Updated: Oct 31, 2020
Google process over 40,000 search queries per second globally/3.5 billion search queries a day/1.2trillion search queries a year. (Internet live stats)
On average, Kenyans spend 4 hours and 36 minutes on the internet daily (2020 DataReport - Kenya), visiting different sites in search of different content. This number is bound to go up in 2021.
Across the globe, the public are sharing their thoughts and ideas on the internet - on social networks, blogs, microblogs, forums, review sites and even search engines. These thoughts represent their experiences, interactions with people, products and services, perceptions on different topics and much more.
Business owners, using listening tools, can monitor: these online conversations using specific keywords, competitors, industries and topics in order to gather data. The analysed data can provide them with insights as to who their audience is, what they value, what their attitudes and behaviours are, and other data that can be used to effectively communicate to them.
From a proactive standpoint, listening can help marketers follow the conversations around and about their brands allowing them to identify new opportunities, protect their brand reputation and strengthen their brand image.
Why should we be doing search listening?
There's always been a heavier focus on social listening compared to search listening. Perhaps it has everything to do with the fact social media analytics are more accessible and easier to interpret than search analytics - who knows! However, looking at the top visited website statistics, it is evident that people are spending more time on search engines than they are on social media sites. This means that brands and business owners need to expand their focus and source insights from search engines as well.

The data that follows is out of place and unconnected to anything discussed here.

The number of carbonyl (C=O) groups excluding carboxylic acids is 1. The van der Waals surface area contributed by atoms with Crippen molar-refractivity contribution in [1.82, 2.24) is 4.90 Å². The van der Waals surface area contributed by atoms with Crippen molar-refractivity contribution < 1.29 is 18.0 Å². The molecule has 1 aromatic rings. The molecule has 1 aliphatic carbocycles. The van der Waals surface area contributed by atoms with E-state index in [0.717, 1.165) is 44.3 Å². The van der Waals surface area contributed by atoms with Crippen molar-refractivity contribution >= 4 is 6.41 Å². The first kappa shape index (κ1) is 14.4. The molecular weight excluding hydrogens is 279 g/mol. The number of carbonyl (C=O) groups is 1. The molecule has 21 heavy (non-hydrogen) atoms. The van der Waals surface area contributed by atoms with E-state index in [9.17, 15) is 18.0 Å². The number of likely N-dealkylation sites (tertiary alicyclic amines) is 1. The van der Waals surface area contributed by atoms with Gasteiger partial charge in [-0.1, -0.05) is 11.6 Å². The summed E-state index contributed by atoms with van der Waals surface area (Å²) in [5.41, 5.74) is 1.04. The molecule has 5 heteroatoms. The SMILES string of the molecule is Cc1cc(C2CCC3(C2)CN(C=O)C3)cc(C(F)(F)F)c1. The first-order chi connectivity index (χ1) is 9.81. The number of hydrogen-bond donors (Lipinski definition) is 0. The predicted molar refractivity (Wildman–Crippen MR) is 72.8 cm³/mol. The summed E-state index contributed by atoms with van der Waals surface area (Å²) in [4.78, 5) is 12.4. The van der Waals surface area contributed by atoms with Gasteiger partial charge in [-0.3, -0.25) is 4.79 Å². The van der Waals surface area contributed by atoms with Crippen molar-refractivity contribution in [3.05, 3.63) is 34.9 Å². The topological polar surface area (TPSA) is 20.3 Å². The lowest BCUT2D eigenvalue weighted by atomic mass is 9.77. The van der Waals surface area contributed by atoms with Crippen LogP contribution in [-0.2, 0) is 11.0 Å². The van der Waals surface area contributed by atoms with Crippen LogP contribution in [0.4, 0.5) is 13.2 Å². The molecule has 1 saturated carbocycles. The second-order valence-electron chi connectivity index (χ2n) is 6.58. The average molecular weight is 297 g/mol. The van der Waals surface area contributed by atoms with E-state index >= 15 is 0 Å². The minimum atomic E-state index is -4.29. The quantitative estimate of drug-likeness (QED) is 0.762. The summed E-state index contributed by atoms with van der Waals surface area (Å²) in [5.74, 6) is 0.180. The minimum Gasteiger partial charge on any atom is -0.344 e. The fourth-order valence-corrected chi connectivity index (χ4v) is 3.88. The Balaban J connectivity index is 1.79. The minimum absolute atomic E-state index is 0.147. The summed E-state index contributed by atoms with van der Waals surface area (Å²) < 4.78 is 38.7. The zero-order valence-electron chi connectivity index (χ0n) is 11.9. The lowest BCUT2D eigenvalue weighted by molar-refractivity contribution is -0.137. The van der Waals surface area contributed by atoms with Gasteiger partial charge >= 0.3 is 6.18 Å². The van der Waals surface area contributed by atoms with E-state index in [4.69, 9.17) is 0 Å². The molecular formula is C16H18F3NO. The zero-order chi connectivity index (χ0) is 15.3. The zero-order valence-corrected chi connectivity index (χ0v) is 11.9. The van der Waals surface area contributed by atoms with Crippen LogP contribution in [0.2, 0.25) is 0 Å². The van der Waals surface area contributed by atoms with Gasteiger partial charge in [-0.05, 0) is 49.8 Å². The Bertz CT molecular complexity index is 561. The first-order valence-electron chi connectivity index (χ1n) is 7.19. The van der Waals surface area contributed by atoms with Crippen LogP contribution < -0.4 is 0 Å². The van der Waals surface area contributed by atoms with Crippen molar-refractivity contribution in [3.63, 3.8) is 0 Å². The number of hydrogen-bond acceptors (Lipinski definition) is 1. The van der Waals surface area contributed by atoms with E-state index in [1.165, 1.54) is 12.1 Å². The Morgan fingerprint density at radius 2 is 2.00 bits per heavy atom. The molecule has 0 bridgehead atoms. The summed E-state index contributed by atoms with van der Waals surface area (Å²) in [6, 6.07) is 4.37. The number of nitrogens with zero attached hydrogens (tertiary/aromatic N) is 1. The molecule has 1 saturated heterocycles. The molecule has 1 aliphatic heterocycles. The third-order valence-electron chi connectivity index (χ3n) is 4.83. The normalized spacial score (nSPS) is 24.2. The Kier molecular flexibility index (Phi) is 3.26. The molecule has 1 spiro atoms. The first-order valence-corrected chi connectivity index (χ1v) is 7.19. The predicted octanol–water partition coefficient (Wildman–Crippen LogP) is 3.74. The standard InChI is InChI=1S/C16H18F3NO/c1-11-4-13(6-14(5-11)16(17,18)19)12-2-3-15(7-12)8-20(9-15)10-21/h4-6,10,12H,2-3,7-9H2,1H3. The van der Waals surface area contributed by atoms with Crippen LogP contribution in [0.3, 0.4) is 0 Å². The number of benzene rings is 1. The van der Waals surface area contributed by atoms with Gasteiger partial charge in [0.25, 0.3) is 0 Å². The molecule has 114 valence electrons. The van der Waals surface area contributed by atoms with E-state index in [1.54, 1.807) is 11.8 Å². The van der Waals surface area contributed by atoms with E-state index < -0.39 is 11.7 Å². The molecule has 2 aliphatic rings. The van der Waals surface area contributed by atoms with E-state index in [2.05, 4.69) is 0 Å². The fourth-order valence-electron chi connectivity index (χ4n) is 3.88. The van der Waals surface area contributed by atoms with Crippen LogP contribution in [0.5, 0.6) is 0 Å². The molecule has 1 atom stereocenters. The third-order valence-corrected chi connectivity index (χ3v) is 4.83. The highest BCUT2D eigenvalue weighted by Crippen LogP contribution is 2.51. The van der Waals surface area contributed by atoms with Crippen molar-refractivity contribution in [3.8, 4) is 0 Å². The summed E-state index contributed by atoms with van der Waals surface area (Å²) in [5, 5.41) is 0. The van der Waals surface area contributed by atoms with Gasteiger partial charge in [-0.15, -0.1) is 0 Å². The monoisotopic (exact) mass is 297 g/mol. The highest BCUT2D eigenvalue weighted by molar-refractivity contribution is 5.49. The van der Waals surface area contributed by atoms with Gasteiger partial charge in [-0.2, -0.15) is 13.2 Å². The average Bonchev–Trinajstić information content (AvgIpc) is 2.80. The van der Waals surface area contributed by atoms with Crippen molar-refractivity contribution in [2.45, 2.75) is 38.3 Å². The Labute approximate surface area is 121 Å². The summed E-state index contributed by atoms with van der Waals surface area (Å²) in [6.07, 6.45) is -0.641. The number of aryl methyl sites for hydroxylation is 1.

Why is the data different?
When it comes to social media, people are usually consuming general content shared by their family, friends and acquaintances. Every now and then, they are exposed to content that has been targeted to them either based on interest, demographics or any other specific data sets. On search engines however, people are more intentional about what they are looking for. They enter specific keywords and keyword phrases of what they want information on.
I ran a quick analysis of social vs. search listening data over a period of one week on the term 'Ugali' (a Kenyan dish) in Kenya. The recording below represents the social listening findings on Ugali. The conversations were predominantly light-hearted humour.
On the flip side, search listening on Ugali revealed less humorous and/or more functional queries and concerns. The queries were around health, history, origins etc.
What's the difference between social listening and search listening?
Search listening provides insights that are quite different from social listening insights. One of the more obvious reasons for this is the different ways these platforms are used. With social listening, most of the content is posted to be shared rather openly with the public.
Search, on the other hand, is more private. People tend to be more honest about the queries entered into search engines offering an entirely different perspective of data.
How can these insights shape and drive your marketing plans?
Social media platforms are, in themselves, quite different. As such, each platform has different types of content, and will likely be used by different demographics. With search listening however, entries into search engines are not "light actions" like those of social media. Users on search are actively searching. Sometimes, people are even looking to fix an immediate need with a search query, eg "How is ugali made?"
Therefore, when designing a marketing campaign for ugali for example, marketers can take advantage of the contextual insights from social listening as well as address the concerns and queries from search listening.
Additionally, search listening gives marketers a stronger understanding of how their brand is perceived with some kind of indication of the struggles of their consumers in relation to where they are in the marketing funnel.
Much of the material here only scratches the surface of what digital consumer intelligence can do for your brands. We are happy to offer you technical and strategic support as you unpack the insights on your brands.